BANGKOK– Environmentalists say that the scale of illegal, unreported and unregulated fishing is devastating stock numbers in Thai waters. They also warn that the danger is being overlooked by the government.
Recently, the Greenpeace ship Esperanza docked in Bangkok after patrolling in the Gulf of Thailand to witness the state of the sea. Over a fortnight, its crew documented more than a hundred examples of illegal and destructive fishing.
The ship encountered scores of bottom-trawling fishing vessels, which pull fine nets that scrape the bottom of the ocean, picking up all sea life – big and small.
The environmental campaign group says the marine ecosystem in Thai waters is being destroyed as a result of the controversial method. The nets also capture so-called “trash” fish, juveniles that are picked up unintentionally, leading to a massive reduction in fish stocks.
“Let’s say that, out of 100 kilogram weight of a trawler’s catch, 60 kilograms will be trash fish,” said Sirassa Kantaratanakul from Greenpeace Southeast Asia.
“Eighteen to 32 percent of the catch could be left to grow to be the next generation of the ecosystem or be our food in the future.”
However, as margins get squeezed and fisheries look to maximize profits, almost everything the nets collect is sold. Firms don’t earn much revenue from the trash fish, despite its uses – often being processed into cheap feed for farm animals or fertilizer.
“Trash fish can only be sold for just 4 baht (12 US cents) per kilo. But they still take out these juvenile fish so they can offset some of the cost of the oil to power their vessels. It’s irresponsible,” Kantaratanakul told DW.
Scale of problem worsens
Greenpeace’s figures suggest that fish catches have declined continuously over the past 50 years. What was 300 kilograms (660 pounds) per hour in 1961 has plummeted to just 25 kilos per hour in 2011, according to a measurement known as Catch Per Unit Effort (CPUE).
But the Thai government says the figures are misleading and that the decline has been arrested in recent years.
“The CPUE from the last five or six years has been quite stable because of government action,” said Dr. Wimol Jantrarotai, Director-General of the Fisheries Department.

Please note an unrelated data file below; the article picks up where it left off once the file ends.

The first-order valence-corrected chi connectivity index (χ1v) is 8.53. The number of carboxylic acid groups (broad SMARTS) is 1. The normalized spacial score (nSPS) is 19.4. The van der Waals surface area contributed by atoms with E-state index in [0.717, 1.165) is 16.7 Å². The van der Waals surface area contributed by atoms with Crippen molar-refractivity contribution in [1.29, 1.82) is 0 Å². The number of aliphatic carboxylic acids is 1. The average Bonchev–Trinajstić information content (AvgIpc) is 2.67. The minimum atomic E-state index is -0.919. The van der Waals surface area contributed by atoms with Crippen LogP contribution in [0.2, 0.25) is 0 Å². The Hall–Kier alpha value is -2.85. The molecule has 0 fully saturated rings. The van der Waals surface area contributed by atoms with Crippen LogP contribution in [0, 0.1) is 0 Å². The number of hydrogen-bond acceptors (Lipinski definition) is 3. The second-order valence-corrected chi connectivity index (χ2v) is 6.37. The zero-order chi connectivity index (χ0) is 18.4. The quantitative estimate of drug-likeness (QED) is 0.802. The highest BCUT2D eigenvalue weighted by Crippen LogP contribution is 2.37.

“We’ve put artificial reef as a barrier along the coast line and from next year we’re going to close the Gulf of Thailand for two months at a certain time of year to all fishing.”
Currently, a few areas are closed off but the project’s extension will see a much wider exclusion zone.
Dr Jantrarotai says in those areas where trawling has been restricted, the scheme has been successful at improving fish stocks.
Sailing too close
New fishing legislation is currently being picked over by members of Thailand’s National Assembly. Officials say when it comes into effect next year, there will be even stricter penalties for illegal and destructive fishing.
But some commentators think that larger fisheries ignore current regulations and widespread corruption doesn’t help.
“The commercial fishing vessels make up 20 percent of the total fishing vessels compared to 80 percent for artisan fisherman. But the commercial trawlers take 90 percent of the fish from Thai waters, so that is where the problem is,” said Kantaratanakul.
The crew of Esperanza witnessed several instances where trawlers had entered protected waters. Thailand has a three-kilometer (1.86-mile) exclusion zone in place along its coast.
Greenpeace wants the law changed to expand the no-fishing zone to five or even twelve kilometers.
Fishing for trouble?
During the NGO’s monitoring activity, there were also incursions into Marine National Parks. There are six such parks around the Gulf of Thailand, which are also supposedly off limits.
The lack of police patrols means illegal fishing is rampant, according to Greenpeace.
Kantaratanakul, who is Oceans Campaigner for Southeast Asia, said they saw many boats whose crews told them not to film as they knew they were fishing too close to the shore.
“The next day we went out again and no-one was there. So it shows that if the government had stronger enforcement, no one would break the law.”
Officials cite a lack of resources for not stepping up patrols.
The Department of Fisheries says it has recruited the fishing community as its eyes and ears in the sea, which some experts think is flawed – a system of policing by those who need to be monitored.
Threat to livelihoods
“Last year there were more than 500 cases of illegal fishing and we apprehended a lot of big fishing vessels. In these cases, the big penalty is (can be) the confiscation of their vessel,” said Dr Jantrarotai.
Greenpeace warns that Thailand’s marine ecosystem is on the verge of collapse, threatening the livelihoods of millions of traditional fishermen as well as the larger fisheries.
It has demanded that officials investigate instances of unreported and unregulated fishing and says if the government fails to act, it will have a major political crisis as well as an environmental disaster on its hands.
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